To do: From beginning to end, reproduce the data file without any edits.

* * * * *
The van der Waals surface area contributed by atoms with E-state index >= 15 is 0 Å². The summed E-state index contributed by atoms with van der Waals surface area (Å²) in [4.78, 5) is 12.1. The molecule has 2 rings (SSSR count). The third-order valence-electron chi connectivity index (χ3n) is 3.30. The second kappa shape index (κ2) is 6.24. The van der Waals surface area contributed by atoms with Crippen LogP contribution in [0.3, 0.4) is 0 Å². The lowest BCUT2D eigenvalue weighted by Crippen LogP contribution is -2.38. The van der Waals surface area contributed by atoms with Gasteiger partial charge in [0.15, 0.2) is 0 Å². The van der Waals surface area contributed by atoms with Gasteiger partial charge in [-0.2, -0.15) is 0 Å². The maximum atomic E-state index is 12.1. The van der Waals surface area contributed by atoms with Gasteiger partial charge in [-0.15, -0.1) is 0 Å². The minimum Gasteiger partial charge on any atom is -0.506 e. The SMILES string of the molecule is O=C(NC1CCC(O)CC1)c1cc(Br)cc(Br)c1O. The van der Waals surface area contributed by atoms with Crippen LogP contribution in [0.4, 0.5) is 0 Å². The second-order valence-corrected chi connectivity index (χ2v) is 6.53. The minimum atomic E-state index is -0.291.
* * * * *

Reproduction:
The van der Waals surface area contributed by atoms with E-state index >= 15 is 0 Å². The summed E-state index contributed by atoms with van der Waals surface area (Å²) in [4.78, 5) is 12.1. The molecule has 2 rings (SSSR count). The third-order valence-electron chi connectivity index (χ3n) is 3.30. The second kappa shape index (κ2) is 6.24. The van der Waals surface area contributed by atoms with Crippen LogP contribution in [0.3, 0.4) is 0 Å². The lowest BCUT2D eigenvalue weighted by Crippen LogP contribution is -2.38. The van der Waals surface area contributed by atoms with Gasteiger partial charge in [0.15, 0.2) is 0 Å². The van der Waals surface area contributed by atoms with Gasteiger partial charge in [-0.2, -0.15) is 0 Å². The maximum atomic E-state index is 12.1. The van der Waals surface area contributed by atoms with Gasteiger partial charge in [-0.15, -0.1) is 0 Å². The minimum Gasteiger partial charge on any atom is -0.506 e. The SMILES string of the molecule is O=C(NC1CCC(O)CC1)c1cc(Br)cc(Br)c1O. The van der Waals surface area contributed by atoms with Crippen LogP contribution in [0.4, 0.5) is 0 Å². The second-order valence-corrected chi connectivity index (χ2v) is 6.53. The minimum atomic E-state index is -0.291.